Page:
If federal laws stay the way they are today, total spending on health care could increase to 49% of gross domestic product in 75 years, up from 16% this year.

Researchers at the Congressional Budget Office make that prediction in a report on the long-term outlook for U.S. health care spending.

If researchers simply extrapolate using the recent Medicare and Medicaid spending growth rates, “that approach…allows the economic impossibility of having health care spending eventually exceed total national income,” the CBO researchers write in the report.

In that scenario, health care spending would equal about 99% of GDP by 2082, the researchers estimate.

Even assuming that changes in state policies, federal regulations and other factors compensate for an inability to change federal law, health care spending still could end up increasing much faster than the overall inflation rate, the researchers write.

Medicare spending probably would increase even faster than the Medicare trustees have been predicting, the researchers warn.

In the long run, the researchers note, the aging of the population would account for only about 10% of the growth in spending.

The rest of the increase would come from factors such as advances in technology.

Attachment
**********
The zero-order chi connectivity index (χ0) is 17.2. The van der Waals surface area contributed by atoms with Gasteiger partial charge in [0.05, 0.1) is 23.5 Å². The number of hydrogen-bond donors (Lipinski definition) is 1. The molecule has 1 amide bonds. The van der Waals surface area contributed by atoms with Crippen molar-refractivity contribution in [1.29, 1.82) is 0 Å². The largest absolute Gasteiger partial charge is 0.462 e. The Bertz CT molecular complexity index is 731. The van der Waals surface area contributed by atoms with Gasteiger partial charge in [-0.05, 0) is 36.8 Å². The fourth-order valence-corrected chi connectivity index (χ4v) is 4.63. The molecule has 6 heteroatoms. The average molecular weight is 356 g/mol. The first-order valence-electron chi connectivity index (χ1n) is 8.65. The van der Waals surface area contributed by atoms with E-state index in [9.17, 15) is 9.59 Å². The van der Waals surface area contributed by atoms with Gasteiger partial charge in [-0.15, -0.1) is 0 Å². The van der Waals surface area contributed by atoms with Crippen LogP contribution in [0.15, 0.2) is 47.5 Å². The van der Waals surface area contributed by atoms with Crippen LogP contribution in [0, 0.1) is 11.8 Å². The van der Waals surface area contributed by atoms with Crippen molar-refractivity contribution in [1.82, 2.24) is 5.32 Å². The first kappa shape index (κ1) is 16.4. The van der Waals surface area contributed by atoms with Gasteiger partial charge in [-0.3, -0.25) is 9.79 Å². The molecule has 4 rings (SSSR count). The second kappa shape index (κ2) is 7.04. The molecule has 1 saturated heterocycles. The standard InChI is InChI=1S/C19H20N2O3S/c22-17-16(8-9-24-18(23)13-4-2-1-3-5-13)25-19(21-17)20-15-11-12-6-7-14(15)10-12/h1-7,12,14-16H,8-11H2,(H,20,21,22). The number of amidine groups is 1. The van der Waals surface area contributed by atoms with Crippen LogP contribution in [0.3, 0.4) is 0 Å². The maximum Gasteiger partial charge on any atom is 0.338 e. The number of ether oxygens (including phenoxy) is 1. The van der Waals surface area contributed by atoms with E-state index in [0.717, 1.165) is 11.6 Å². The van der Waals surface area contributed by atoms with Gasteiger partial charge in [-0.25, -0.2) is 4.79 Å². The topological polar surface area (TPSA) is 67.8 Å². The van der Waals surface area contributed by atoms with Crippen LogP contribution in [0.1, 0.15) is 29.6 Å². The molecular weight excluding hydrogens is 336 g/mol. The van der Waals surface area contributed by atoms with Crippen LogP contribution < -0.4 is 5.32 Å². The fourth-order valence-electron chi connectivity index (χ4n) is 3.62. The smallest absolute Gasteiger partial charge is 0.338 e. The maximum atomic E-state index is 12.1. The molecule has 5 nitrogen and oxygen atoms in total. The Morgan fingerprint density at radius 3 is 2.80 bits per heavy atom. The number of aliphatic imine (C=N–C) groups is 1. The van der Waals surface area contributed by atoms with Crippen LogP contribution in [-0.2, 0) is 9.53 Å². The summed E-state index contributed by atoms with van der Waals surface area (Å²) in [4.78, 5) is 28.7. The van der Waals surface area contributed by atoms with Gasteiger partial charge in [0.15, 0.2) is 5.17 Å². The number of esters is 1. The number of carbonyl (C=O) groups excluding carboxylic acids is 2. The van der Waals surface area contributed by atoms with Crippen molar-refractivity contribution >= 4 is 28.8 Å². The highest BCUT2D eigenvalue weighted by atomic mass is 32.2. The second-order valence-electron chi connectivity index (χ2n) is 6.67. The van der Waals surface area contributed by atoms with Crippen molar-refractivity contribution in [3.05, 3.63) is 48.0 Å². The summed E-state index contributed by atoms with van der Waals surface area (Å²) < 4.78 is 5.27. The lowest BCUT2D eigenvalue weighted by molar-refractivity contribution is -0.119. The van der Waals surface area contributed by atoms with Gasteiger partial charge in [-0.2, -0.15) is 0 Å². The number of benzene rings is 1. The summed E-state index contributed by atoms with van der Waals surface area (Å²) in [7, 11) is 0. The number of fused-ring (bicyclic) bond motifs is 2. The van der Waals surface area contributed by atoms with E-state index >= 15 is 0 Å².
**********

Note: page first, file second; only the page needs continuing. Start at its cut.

The CBO researchers emphasize in the report that analysts trying to estimate 2007 health care costs back in 1932 would have had a difficult time doing so, and that changes in health care technology, health care financing systems and society as a whole could easily throw off projections for 2082.

But any continuing increases in health care spending probably would hurt poor people more than high-income people, because poor people have less discretion over health care spending and other spending, the researchers write.

In some cases, poor people might end up getting less health care than they need, or they might have to accept getting lower-tech care than higher-income people receive, the researchers write.

Senate Finance Committee Chairman Max Baucus, D-Mont., responded by saying he will release a schedule for an extensive series of hearings on health care costs and reform in January 2008.

“Rising health care costs are clearly at the root of our country’s long-range budget problems,” Baucus says.

The key to solving the country’s future fiscal difficulties is to address the reasons for rising health care costs, rather than simply changing Medicare and Medicaid spending choices, Baucus says.